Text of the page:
New Zealand fight forces draw against India in first Test at Kanpur
Rachin Ravindra on Monday vindicated the decision for him to be named after two of the greatest batsmen India have produced. For those uninitiated, the word Rachin is inspired by ‘Ra’ of Rahul Dravid and ‘Chin’ of Sachin Tendulkar.
On Monday, Rachin Ravindra, just 12 days past his 22nd birthday, etched his name in the memories of cricket fans and in the annals of New Zealand cricket history with the strongest of marks, helping his side force an unlikely and incredibly tough outcome of a drawn Test match against a rampaging Indian team, and the Green Park Stadium in Kanpur.
India needed six wickets in the final session on the last day of the Kanpur Test to take an unassailable 1-0 lead in this short two-match series, which is a part of the World Test Championship cycle 2021-2023, and extremely challenging one since it is against the world's top-ranked team in the format — one that also happens to be India’s nemesis in all crunch matches.
Once again, it will be no exaggeration in saying that New Zealand lived up to the billing and spoiled India’s party, which had begun with a 3-0 hammering of the Kiwis in the T20I series that preceded the Tests.
If anything, New Zealand showed why they are ranked as the No 1 team in the world in Test cricket on the final day of the contest at Kanpur. New Zealand opener Tom Latham began the day in the company of nightwatchman Will Somerville and got through the first session unscathed, while adding 75 runs to the total. For what it is worth, New Zealand were chasing 284 runs to win.
But India were to make inroads and it began with Umesh Yadav bouncing out Somerville for a well-made 36 from 110 balls with five boundaries. Latham partnered with New Zealand captain Kane Williamson as the two batted for nearly 20 overs in the second session, forcing their opponent and those who were watching from the stadium and on television sets all around the world to think that this match would end in a disappointing draw.
But yet, there was plenty to play for. At tea, New Zealand were placed at 125/4 with plenty of resistance still left in their ranks and Indian spinners were not getting enough from the Kanpur pitch, which refused to break down in their favour.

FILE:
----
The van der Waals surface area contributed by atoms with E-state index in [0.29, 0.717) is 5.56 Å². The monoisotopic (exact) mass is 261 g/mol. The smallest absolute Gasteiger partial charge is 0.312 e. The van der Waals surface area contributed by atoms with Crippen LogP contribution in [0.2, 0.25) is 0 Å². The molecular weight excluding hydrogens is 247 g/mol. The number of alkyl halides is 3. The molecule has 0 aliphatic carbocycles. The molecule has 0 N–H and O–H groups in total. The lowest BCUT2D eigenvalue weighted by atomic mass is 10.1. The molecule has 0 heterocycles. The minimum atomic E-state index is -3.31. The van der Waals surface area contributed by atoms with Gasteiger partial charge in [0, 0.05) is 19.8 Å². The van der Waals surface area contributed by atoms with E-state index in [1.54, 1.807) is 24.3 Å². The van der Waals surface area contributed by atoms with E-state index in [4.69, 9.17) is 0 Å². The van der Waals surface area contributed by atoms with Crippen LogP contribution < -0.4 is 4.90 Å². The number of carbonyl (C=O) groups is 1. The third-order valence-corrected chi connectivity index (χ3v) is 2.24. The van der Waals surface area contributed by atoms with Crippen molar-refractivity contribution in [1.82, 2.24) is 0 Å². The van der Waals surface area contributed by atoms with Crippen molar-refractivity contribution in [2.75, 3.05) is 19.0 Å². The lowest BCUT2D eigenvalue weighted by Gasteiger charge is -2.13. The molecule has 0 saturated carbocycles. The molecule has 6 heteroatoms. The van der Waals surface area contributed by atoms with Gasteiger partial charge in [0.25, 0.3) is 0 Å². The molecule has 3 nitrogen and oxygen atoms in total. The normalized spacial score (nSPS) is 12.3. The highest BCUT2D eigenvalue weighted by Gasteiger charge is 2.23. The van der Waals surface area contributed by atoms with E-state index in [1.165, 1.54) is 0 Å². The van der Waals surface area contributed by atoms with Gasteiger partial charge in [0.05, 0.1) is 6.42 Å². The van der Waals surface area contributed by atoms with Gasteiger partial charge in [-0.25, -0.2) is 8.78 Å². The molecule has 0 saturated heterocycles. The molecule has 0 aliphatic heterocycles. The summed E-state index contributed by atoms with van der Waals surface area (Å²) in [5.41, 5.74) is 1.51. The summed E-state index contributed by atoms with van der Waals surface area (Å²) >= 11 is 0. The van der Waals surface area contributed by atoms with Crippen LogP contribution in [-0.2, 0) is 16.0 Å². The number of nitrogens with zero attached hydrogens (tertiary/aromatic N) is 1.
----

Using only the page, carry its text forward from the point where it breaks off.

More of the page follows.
India clawed their way back into the contest gradually and remarkably. On either side of the tea break, Ravindra Jadeja trapped the senior-most New Zealand batsman Ross Taylor for a 24-ball 2, Akshar Patel pinned Henry Nicholls in front of the wicket for 1, Tom Blundell played one on to his wickets in an awkward manner of Ravichandran Ashwin for a 38-ball 2 and Kyle Jamieson, the much-vaunted New Zealand all-rounder, fell for 5 from 30 balls.
In the 85th over, India finally relented using the old ball and opted for the new one. It resulted in the dismissals of Jamieson and Tim Southee in quick succession, and the pair of Rachin Ravindra and Ajaz Patel was left with the monumental task of keeping India at bay and forcing a result which at that point in time, look beyond New Zealand.
The old adage of ‘cricket is an uncertain game’ came back rushing into the minds of the spectators as well as players at some point in time between 3:00PM to 4:30PM IST on Monday as New Zealand tailenders Ravindra and Ajaz Patel batted incredibly well to keep their hopes alive of forcing a draw in the contest.
All the previous four days had witnessed the game ending a little bit early owing to the bad light and it looked extremely challenging to bat on for the stipulated match hours on Monday. While umpire Nitin Menon and his colleague Virendra Sharma kept on checking the quality of light on a consistent basis after 4:00PM at the end of every over, New Zealand pair of Ravindra and Ajaz kept producing strong resistance to keep India in the hunt of the final wicket.
The association of Ravindra and Ajaz lasted for 52 balls in which they gave India no sniff at all. With the pitch providing plenty of variable bounce and very less carry, it became imperative for the likes of Jadeja, Ashwin and Akshar Patel to keep targeting the wickets. But all their efforts were met with a straight, dead bat of the New Zealand tailenders, who got to the end unscathed and earn their team a result that will be remembered by both — them and their opponents across the world — for a long time to come.
When the umpires informed both the teams that no play was possible with 12 minutes still left to go for stumps, Ravindra had reached 18 not out from 91 balls and Ajaz was on 2, having faced 23 balls himself.
It was indeed a stunning finish given that there was not a single moment of time wasted by New Zealand, as has been witnessed several times in such situations in the history of the sport. At the same time, India also did not go overboard with aggression and in pressuring the opponent, while they accepted the outcome which went on the lines of ‘so near yet so far’.
India and New Zealand will now head to Mumbai where they will face off in the second and final Test match starting on December 3 at the Wankhede Stadium. While New Zealand will be high on confidence, India will face tough questions regarding selection of the team given that their stand-in captain Ajinkya Rahane and Cheteshwar Pujara are horribly out of form and debutant Shreyas Iyer has posed a lot of questions for the team management. Additionally, the return of V Kohlii will also make matters interesting for the home team.